The Baldrige Criteria are built on the following set of interrelated core values and concepts. These beliefs and behaviors are embedded in high-performing organizations. They are the foundation for integrating key performance and operational requirements within a results-oriented framework that creates a basis for action, feedback, and ongoing success.
For more detailed explanations of these core values and concepts, see the Baldrige Excellence Framework.
A systems perspective means managing all the parts of your organization as a unified whole to achieve your mission and strive toward your vision.
Your organization’s senior leaders should set a vision for the organization, create a customer focus, demonstrate clear and visible organizational values and ethics, and set high expectations for the workforce.
Your customers (or patients, or students) are the ultimate judges of your performance and of product and service quality. Thus, your organization must consider all product and service characteristics, and modes of customer access and support, that contribute to customer satisfaction, loyalty, positive referrals, and ultimately your organization’s ongoing success.
A successful organization values its workforce members and the other people who have a stake in the organization, including customers, community members, suppliers and partners, and other people affected by its actions.
Agility requires a capacity for rapid change and for flexibility in operations. Organizational resilience is the ability to anticipate, prepare for, and recover from disasters, emergencies, and other disruptions, and—when disruptions occur—to protect and enhance workforce and customer engagement, supply-network and financial performance, organizational productivity, and community well-being.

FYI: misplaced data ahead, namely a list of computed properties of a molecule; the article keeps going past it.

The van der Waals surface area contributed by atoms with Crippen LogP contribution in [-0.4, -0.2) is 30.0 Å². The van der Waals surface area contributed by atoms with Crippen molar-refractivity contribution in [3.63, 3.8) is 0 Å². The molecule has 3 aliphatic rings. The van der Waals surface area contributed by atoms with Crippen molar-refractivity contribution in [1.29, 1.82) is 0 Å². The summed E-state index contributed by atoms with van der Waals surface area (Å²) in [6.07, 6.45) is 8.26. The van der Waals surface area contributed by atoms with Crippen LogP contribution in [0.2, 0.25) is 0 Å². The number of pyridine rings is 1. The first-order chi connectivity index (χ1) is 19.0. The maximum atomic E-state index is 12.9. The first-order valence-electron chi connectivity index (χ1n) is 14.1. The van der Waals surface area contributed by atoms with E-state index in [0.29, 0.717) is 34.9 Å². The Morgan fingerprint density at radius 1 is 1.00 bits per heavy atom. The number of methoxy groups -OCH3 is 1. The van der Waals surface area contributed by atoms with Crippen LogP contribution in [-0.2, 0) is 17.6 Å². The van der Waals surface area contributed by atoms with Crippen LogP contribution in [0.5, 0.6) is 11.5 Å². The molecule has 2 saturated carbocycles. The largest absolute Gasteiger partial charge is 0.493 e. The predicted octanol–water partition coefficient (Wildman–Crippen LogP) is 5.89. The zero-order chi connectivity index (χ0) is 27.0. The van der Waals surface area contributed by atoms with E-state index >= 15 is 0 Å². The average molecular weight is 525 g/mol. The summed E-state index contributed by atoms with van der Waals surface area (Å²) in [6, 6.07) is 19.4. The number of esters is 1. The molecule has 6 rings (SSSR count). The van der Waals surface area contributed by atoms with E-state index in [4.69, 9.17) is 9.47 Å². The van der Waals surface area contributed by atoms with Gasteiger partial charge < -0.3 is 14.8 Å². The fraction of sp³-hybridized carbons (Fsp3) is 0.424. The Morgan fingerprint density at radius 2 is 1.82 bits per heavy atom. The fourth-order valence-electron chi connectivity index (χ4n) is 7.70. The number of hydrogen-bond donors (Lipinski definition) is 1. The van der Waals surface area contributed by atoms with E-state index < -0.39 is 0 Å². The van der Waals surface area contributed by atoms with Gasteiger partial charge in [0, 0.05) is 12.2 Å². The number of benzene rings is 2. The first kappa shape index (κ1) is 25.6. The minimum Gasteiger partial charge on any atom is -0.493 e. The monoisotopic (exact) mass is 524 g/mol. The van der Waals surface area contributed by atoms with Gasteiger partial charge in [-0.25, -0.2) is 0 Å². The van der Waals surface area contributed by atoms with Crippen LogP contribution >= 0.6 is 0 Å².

Organizational learning includes both continuous improvement of existing approaches and significant change or innovation, leading to new goals, approaches, products, and markets.
Ensuring your organization’s success now and in the future requires understanding the short- and longer-term factors that affect your organization and its environment. It also requires the ability to drive organizational innovation. Innovation means making meaningful change to improve your products, services, programs, processes, operations, and business model, with the purpose of creating new value for stakeholders.
Management by fact requires you to measure and analyze your organization’s performance, both inside the organization and in your competitive environment. Analysis of performance measures and indicators should support organizational evaluation, alignment, and decision making.
Your organization’s leaders should stress contributions to the public and the consideration of societal well-being and benefit. Your leaders should be role models for the well-being of your communities.
Your organization should stress ethical behavior by all workforce members in all stakeholder transactions and interactions. Senior leaders should be role models of ethical behavior, including transparency, characterized by candid and open communication on the part of leadership and management and by the sharing of accurate information.
Your organization should choose and analyze results that help you deliver and balance value for your key stakeholders. Thus, results need to include not just financial results, but also product and process results; customer and workforce satisfaction and engagement results; and leadership, strategy, and societal performance.